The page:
Author: Crick

As I walk along an unexplored trail through the forest, I take notice that there are no obstructions in my way. There are no brambles waiting to snag me with their thorns. There are no fallen trees to stumble over. There is no wayward stream forcing me to forage across. There is only the solitude of the woods and the associated sounds of woodland life.

Above me in the branches of an old Elm tree are a couple of birds that are singing a morning duet. It is a song about joy and the happiness of life. Could this be a romantic tryst? Up ahead of me a King snake goes slithering quietly across the path. He emanates an indifference to his surroundings as he ponders solitary thoughts. Alas, a creature of stealth and mystery that one is.

In the creek that runs parallel to the path, are shiny black salamanders, gleefully enjoying the gentle currents of cool water. It glides over them, while they undulate like strands of dark grass beneath the surface of the shallow stream. Their thoughts may be minute but their existence is in tune with their surroundings.

As I pass an old Oak tree, I can see the tracks of a raccoon leading to a well-used hole situated in the base of the tree. Without a doubt, this young denizen is nestled deep within the trunk of this abiding oak, lost in a deep slumber. For a moment I wonder what it may be that she is dreaming of.

Suddenly I hear the splash of a small fish as it propels itself out of its natural environment into a momentary altered state of experience. Much like a human who has astral projected for the first time. I wonder if there is a change in its sense of reality as it briefly goes from one element to another. Or is it a fleeting experience that passes by un-noticed?

These thoughts lead me to think of my spiritual path which unlike this forest trail is fraught with obstacles placed by fellow humans. For unlike the many denizens of this quiet forest, humans do not adapt well to the environment in which they live. For as long as I can remember I have walked my personal path as an individual and yet many have been the obstacles placed before me by others who have stumbled across my path. The light glows before them but their eyes remain tightly closed.

Spiritual growth is the unique experience of each who walks such a trail and yet many are those who would insist otherwise. The mysteries of life are an experience that is related to the lessons each individual person requires to move forth. And yet there are many who will posture and claim to know the answers that are hidden from them within the mists. Fear of such unknowns spawns a false sense of arrogance and thus limits the ability to truly experience and thus find the understanding that is there for us all.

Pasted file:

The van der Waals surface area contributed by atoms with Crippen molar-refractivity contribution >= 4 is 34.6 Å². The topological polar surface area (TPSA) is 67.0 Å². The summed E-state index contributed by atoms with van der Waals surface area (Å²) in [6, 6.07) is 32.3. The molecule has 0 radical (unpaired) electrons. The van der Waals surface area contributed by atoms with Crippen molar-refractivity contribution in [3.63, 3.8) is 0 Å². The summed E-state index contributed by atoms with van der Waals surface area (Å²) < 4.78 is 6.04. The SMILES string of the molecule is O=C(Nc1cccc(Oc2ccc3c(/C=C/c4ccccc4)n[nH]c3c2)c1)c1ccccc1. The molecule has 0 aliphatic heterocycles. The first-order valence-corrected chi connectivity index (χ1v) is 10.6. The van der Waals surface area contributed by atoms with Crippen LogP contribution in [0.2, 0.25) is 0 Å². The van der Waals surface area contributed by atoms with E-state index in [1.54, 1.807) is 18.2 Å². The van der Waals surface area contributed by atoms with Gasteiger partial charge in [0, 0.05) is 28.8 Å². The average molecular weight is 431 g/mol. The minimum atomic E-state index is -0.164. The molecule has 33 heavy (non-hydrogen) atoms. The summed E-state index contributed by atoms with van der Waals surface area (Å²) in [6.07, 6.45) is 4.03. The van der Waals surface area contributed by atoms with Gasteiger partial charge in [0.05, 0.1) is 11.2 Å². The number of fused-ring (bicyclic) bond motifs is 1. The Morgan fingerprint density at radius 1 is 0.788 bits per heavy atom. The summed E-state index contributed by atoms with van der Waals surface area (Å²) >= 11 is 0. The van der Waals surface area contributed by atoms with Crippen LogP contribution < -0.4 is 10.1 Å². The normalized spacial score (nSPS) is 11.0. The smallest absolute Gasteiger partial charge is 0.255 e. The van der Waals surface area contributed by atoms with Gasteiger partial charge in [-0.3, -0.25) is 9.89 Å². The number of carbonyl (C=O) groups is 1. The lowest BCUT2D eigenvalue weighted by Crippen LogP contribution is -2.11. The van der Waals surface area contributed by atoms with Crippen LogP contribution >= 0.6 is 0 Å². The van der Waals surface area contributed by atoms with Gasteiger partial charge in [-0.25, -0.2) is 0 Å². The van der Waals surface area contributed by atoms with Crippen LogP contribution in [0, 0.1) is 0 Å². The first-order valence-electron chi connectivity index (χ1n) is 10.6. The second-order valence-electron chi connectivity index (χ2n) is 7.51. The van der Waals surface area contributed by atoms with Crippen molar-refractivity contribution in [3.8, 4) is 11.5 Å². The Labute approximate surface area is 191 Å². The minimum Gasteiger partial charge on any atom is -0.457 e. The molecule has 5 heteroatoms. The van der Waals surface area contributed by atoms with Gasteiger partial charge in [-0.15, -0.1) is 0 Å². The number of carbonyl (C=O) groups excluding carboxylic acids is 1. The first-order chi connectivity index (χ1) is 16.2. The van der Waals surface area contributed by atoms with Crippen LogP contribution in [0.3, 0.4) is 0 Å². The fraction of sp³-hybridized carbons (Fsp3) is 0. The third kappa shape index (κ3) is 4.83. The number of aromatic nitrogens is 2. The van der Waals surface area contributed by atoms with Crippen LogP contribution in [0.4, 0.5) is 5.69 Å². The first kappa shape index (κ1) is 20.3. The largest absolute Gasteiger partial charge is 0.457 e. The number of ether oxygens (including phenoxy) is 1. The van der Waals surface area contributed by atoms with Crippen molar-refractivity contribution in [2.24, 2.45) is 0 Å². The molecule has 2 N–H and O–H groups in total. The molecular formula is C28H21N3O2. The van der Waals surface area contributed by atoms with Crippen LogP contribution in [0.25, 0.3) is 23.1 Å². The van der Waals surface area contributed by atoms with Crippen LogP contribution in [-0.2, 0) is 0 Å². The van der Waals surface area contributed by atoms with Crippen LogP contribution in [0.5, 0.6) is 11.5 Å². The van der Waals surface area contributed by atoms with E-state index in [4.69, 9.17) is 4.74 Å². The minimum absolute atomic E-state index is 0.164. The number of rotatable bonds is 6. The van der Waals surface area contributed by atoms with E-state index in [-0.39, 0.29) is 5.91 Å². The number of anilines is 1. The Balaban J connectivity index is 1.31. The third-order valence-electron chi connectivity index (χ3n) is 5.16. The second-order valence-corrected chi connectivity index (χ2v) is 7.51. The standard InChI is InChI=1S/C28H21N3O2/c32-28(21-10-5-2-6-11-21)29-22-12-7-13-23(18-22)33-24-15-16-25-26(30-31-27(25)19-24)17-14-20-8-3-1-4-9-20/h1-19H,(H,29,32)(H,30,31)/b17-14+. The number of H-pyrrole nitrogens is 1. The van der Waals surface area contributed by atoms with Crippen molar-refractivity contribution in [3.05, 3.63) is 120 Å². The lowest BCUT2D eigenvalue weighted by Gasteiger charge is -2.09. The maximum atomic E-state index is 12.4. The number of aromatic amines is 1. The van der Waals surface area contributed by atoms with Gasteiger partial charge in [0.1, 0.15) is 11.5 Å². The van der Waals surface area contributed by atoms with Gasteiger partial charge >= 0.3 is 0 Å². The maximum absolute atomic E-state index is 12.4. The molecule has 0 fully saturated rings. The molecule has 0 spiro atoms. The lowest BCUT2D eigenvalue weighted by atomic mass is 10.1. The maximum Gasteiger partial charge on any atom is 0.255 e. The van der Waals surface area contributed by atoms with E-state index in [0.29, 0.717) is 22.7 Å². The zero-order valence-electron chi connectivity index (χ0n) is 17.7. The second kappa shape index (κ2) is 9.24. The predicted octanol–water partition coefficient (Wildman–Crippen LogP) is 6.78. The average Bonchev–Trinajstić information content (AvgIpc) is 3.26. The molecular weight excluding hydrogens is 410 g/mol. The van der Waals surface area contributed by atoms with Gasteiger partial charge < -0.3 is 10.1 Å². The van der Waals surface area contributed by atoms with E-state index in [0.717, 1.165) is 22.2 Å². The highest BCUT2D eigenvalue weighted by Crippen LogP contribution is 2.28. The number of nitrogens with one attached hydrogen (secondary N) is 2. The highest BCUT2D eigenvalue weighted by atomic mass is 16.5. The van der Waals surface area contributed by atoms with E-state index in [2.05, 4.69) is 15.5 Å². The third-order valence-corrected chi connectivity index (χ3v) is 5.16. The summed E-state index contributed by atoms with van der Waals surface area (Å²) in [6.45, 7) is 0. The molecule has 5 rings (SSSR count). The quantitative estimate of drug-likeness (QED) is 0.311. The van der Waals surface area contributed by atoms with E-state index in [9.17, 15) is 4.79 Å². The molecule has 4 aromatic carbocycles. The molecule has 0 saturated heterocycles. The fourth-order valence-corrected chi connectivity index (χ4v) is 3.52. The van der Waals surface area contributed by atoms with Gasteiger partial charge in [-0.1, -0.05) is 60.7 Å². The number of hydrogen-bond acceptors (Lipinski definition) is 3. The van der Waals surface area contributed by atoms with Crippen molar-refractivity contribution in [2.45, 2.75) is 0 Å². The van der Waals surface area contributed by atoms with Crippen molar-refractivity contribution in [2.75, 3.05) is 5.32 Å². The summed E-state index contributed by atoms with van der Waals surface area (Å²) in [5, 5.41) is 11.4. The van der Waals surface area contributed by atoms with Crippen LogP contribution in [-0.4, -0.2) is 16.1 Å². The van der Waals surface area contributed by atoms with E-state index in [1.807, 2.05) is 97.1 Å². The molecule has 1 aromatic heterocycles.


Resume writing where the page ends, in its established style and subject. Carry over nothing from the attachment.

A spiritual path requires the freedom of mind and heart and the willpower and desire to achieve it. Empty words cast forth from a mass of humanity, is akin to a lonely sigh on a secluded mountaintop. No one truly hears it for there is none about to listen. For those who speak little but listen much, indeed, they will hear the whisper of wisdom as it goes quietly by like a soft springtime breeze. And yet there are many who would gladly lend their voices to the maddening din of transparent experiences, egos rising like a flock of geese, thus offering naught but another obstacle to one’s spiritual path.

We are each as different as the blades of grass that make up a vast field. Perhaps the sage approach is to listen as we each have a unique tale to tell. Though we may each walk a spiritual path our footfalls will not be exactly identical, each step along the path an experience within itself. But rather then live in synchronicity with each other, each of us striving to attain an awareness and understanding of our purpose in life, we would rather place obstacles one before the other.

And woe, are our bitter fruits, given to us by those who would choose to take shortcuts along the path of life. Such folks as these are the loudest of all who seek to place obstacles before others. And little do they care to be listening as the lessons of life present themselves to each of us whom walk this path. For such folks are spiritually apathetic and as such they continually seek the shortest route.

But as I walk along this unexplored path through the forest, I realize the parallels inherent between this woodland trail and my spiritual path. Knowing not where the shortcuts may lead, would I not prefer to follow the trail in its entirety and thus have the opportunity to absorb the experience of life as a whole?

Would I personally want to chance on missing out on important lessons that may advance my understanding of life and thus my spiritual growth by taking shortcuts? And would I choose to hide my lack of such knowledge gained through such an experience by being loud and boastful and eager to set obstacles before others who may be walking beside me? Or would I choose to be silent and let the sounds of this forest and in essence of life, make their presence known to me?

Alas, if I am to be true to the tenets of being an individual who is walking the path of life, then I can only answer for myself. I cannot pretend to be able to answer for others, for though their life experiences may be similar, they are still unique to that traveler. And the only way for me to learn from the experiences of others is to be silent and willing to listen.

Balancing one’s ego is a difficult task, but then the ego is attached to the earthbound soul and once freed from the path of humanity, it is left behind as the spirit sheds such obstacles and flies freely back home. And so as we travel our spiritual path, each individual must decide which is more important, the short-lived desires of the mundane human existence or the long-term goal of spiritual growth.

And so as I walk the last remaining yards of this forest path free of any obstacles, I know that within my heart I will continue to bypass and overcome the obstacles that my fellow humans will surely present me on the path of humanity.

Will you?